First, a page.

ACCUMULATING PERIPHERALS


Are libertarians often disgusted by ostentatious displays of wealth? by mattsteinglass
June 4, 2008, 2:18 am
Filed under: Economics | Tags:

Megan McArdle, who was quite charming when I met her some months ago while she was visiting Vietnam, has one of the oddest posts I’ve ever seen a libertarian poster post today.

Of course I know intellectually that the New York Times Style section exists solely in order to fill libertarians with existential disgust about the shallow, grasping lives that the free market enables its more successful denizens to lead.

Megan then goes on to explain that while Bill Gates clearly doesn’t have too much money for his own good, presumably because he knows how to put it to interesting and morally worthy uses, some other multi-billionaires clearly do have too much money for their own good, and it leads them into venal soul-corrupting solipsism and vulgar displays of obscene lucre — live reanimated dinosaurs at their sons’ bar mitzvahs and that sort of thing. Finally, she suggests, obviously in jest, a “Megan tax” which would kick in whenever someone pays $20,000 for a designer handbag.

I don’t really know what to say to this.  I completely agree with her aesthetic and ethical response to people who say they’re selling the diamonds they never wear because they’re afraid if they don’t spend conspicuously people will think they’re poor and their children won’t get invited to the right birthday parties. My “tongue in cheek” suggestion for such people would probably involve sackcloth, self-flagellation and a vow of silence, rather than a mere tax. But I can’t at all figure out where this fits in Megan’s worldview, except that it must fit in that part of her worldview which I think makes her a sympathetic person, somewhere next to the veganism. Still, it seems to me that if this kind of thing worries you, and I absolutely think it should, then you should really support a very progressive tax rate, up to something like 70% on the top end of the income curve. Nothing Bill Gates is doing with his money is particularly better than what NIH would do with it, and for every Bill Gates there are, well, a hundred mini-Bill-Gateses (who all add up to maybe one more Bill Gates if you stack them on top of each other) who aren’t doing anything decent with their money at all.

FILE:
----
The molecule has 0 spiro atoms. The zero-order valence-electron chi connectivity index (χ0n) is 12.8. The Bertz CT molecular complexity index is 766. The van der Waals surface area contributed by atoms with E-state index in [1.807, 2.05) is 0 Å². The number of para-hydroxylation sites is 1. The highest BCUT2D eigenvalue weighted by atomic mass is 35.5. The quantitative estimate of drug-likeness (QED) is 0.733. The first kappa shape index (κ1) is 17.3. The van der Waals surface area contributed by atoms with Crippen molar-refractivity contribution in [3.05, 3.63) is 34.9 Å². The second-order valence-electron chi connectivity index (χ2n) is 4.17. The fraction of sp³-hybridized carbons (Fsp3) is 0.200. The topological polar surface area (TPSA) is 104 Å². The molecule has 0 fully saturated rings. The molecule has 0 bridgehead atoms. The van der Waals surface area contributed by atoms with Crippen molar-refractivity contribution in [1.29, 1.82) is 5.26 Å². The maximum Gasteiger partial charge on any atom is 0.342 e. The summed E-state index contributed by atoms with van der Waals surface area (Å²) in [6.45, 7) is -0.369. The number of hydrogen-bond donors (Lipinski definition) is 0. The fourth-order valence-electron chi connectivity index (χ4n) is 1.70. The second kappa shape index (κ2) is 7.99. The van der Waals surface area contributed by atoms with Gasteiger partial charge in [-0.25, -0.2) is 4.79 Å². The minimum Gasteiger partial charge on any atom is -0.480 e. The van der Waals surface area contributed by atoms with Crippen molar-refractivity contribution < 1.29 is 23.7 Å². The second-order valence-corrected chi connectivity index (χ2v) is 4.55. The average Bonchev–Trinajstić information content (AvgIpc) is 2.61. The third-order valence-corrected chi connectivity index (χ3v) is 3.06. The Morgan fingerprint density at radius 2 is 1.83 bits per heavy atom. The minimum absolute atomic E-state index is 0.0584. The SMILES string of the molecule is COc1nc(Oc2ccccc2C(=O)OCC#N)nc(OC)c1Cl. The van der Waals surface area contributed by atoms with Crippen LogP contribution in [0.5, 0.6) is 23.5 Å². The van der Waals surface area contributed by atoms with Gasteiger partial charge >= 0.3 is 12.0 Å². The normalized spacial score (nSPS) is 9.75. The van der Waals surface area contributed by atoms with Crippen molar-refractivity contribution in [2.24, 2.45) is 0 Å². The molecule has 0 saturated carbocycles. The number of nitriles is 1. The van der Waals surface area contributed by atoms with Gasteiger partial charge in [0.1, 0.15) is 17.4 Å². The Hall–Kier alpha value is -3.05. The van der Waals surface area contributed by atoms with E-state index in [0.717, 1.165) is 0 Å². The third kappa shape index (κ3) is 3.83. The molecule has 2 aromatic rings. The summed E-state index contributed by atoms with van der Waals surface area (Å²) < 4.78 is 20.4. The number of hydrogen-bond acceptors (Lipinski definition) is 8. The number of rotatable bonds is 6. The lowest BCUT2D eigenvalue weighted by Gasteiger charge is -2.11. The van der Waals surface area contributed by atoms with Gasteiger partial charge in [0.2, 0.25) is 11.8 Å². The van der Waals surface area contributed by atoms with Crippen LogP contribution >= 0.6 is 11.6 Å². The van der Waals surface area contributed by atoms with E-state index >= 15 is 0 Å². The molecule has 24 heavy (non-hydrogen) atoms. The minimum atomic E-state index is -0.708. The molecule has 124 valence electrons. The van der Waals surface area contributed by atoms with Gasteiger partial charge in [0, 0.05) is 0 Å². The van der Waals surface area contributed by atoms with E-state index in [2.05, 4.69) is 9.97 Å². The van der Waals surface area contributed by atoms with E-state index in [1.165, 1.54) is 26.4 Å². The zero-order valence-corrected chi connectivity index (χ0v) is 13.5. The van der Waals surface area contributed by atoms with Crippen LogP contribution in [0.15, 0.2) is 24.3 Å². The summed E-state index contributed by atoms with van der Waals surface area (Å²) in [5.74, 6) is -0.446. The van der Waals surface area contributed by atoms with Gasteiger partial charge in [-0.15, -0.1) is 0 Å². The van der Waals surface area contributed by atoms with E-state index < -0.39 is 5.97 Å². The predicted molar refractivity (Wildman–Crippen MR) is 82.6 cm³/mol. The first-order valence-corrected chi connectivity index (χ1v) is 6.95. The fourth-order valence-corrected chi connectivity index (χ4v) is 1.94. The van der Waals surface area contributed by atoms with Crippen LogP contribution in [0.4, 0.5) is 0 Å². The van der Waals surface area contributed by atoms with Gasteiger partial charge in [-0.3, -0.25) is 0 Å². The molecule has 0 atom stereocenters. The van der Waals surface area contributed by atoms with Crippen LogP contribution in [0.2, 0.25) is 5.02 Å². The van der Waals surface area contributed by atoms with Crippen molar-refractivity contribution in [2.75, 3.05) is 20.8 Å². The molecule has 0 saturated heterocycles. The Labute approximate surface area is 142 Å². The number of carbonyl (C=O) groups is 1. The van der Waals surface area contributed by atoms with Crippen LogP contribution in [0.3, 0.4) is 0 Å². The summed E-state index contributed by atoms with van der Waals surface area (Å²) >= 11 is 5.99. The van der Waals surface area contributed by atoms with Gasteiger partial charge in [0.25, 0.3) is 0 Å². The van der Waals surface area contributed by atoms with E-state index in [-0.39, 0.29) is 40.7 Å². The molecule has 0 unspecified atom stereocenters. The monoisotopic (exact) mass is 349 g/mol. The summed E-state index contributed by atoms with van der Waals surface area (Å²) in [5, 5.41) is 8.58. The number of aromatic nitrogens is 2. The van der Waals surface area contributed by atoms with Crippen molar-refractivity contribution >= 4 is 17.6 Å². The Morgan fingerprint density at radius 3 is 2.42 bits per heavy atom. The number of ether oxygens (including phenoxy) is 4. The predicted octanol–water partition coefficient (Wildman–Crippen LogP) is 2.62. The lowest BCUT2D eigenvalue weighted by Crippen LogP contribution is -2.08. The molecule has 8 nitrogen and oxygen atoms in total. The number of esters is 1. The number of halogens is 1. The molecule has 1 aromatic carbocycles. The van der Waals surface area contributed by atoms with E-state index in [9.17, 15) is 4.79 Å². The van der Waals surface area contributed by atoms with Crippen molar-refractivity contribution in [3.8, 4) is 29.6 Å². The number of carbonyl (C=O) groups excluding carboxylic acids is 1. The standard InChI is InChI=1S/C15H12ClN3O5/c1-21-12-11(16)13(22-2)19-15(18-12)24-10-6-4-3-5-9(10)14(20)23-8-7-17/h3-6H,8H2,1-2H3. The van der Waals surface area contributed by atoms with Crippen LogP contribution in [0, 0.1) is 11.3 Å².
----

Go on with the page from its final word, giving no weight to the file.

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3 Comments so far
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Something like 70% on the top end (whatever top end means) is nonsense. It is this sort of thing that motivates a lot of people to get the hell out of the west and into places like Asia. I hope the hypocrisy of westerners decrying the gaps between rich and poor and living in Asia so that they can take advantage their wealth gap vis-à-vis the locals isn’t lost on you.

Whenever the US has had this sort of tax rate, it was always riddled with loopholes so that liberals could simultaneously claim to be “soaking the rich” on the one hand while currying favor with fat cat political donors on the other.

Furthermore, when you speak about “venal soul-corrupting solipsism and vulgar displays of obscene lucre”, that must include Ronald Burkle (http://www.vanityfair.com/politics/features/2008/07/clinton200807) or is he excluded because he gives millions to people who support what you have written above?

Frank

Comment by Frank

I don’t actually think a 70% top marginal rate is a good idea, for the reasons you outline above. 50% seems more logical to me. But if you’re concentrating purely on the problem of disgusting self-congratulatory displays of wealth, then you’d want it to be higher than that. I know nothing about Ron Burkle except that he gives a lot of money to the Clinton Foundation, but am happy to deplore any examples of revolting money-wallowing on his part which you come up with.

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